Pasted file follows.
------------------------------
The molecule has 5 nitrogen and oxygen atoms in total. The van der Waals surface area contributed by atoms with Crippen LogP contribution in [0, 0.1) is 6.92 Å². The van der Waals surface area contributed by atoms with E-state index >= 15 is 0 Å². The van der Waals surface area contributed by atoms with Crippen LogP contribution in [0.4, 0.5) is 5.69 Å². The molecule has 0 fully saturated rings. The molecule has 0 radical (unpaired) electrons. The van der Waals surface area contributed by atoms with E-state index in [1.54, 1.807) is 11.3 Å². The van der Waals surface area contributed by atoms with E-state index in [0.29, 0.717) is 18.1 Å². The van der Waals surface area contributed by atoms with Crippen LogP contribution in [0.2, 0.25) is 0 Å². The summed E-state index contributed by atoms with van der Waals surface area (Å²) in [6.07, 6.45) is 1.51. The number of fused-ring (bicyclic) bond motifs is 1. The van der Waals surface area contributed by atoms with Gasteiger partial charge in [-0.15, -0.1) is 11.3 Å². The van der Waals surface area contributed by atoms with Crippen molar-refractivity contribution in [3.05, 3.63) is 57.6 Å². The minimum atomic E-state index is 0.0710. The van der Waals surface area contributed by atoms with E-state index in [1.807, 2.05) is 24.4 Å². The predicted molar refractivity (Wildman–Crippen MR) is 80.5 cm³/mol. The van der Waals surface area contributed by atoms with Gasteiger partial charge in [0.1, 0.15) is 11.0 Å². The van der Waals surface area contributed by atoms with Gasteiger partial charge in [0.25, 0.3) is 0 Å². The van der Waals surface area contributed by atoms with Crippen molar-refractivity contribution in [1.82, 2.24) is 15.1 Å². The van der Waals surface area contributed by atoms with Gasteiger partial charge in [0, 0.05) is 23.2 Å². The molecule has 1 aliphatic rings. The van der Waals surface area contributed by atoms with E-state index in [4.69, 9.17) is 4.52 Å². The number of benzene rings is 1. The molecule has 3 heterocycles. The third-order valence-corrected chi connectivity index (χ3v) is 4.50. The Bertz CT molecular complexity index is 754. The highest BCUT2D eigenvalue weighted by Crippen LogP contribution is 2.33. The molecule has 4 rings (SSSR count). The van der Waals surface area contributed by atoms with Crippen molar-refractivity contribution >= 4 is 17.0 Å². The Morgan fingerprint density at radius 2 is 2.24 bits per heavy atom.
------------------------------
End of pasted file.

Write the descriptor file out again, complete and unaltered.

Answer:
The molecule has 5 nitrogen and oxygen atoms in total. The van der Waals surface area contributed by atoms with Crippen LogP contribution in [0, 0.1) is 6.92 Å². The van der Waals surface area contributed by atoms with E-state index >= 15 is 0 Å². The van der Waals surface area contributed by atoms with Crippen LogP contribution in [0.4, 0.5) is 5.69 Å². The molecule has 0 fully saturated rings. The molecule has 0 radical (unpaired) electrons. The van der Waals surface area contributed by atoms with E-state index in [1.54, 1.807) is 11.3 Å². The van der Waals surface area contributed by atoms with E-state index in [0.29, 0.717) is 18.1 Å². The van der Waals surface area contributed by atoms with Crippen LogP contribution in [0.2, 0.25) is 0 Å². The summed E-state index contributed by atoms with van der Waals surface area (Å²) in [6.07, 6.45) is 1.51. The number of fused-ring (bicyclic) bond motifs is 1. The van der Waals surface area contributed by atoms with Gasteiger partial charge in [-0.15, -0.1) is 11.3 Å². The van der Waals surface area contributed by atoms with Crippen molar-refractivity contribution in [3.05, 3.63) is 57.6 Å². The minimum atomic E-state index is 0.0710. The van der Waals surface area contributed by atoms with E-state index in [1.807, 2.05) is 24.4 Å². The predicted molar refractivity (Wildman–Crippen MR) is 80.5 cm³/mol. The van der Waals surface area contributed by atoms with Gasteiger partial charge in [0.1, 0.15) is 11.0 Å². The van der Waals surface area contributed by atoms with Gasteiger partial charge in [0.25, 0.3) is 0 Å². The van der Waals surface area contributed by atoms with Crippen molar-refractivity contribution in [1.82, 2.24) is 15.1 Å². The van der Waals surface area contributed by atoms with Gasteiger partial charge in [0, 0.05) is 23.2 Å². The molecule has 1 aliphatic rings. The van der Waals surface area contributed by atoms with E-state index in [4.69, 9.17) is 4.52 Å². The number of benzene rings is 1. The molecule has 3 heterocycles. The third-order valence-corrected chi connectivity index (χ3v) is 4.50. The Bertz CT molecular complexity index is 754. The highest BCUT2D eigenvalue weighted by Crippen LogP contribution is 2.33. The molecule has 4 rings (SSSR count). The van der Waals surface area contributed by atoms with Crippen molar-refractivity contribution >= 4 is 17.0 Å². The Morgan fingerprint density at radius 2 is 2.24 bits per heavy atom.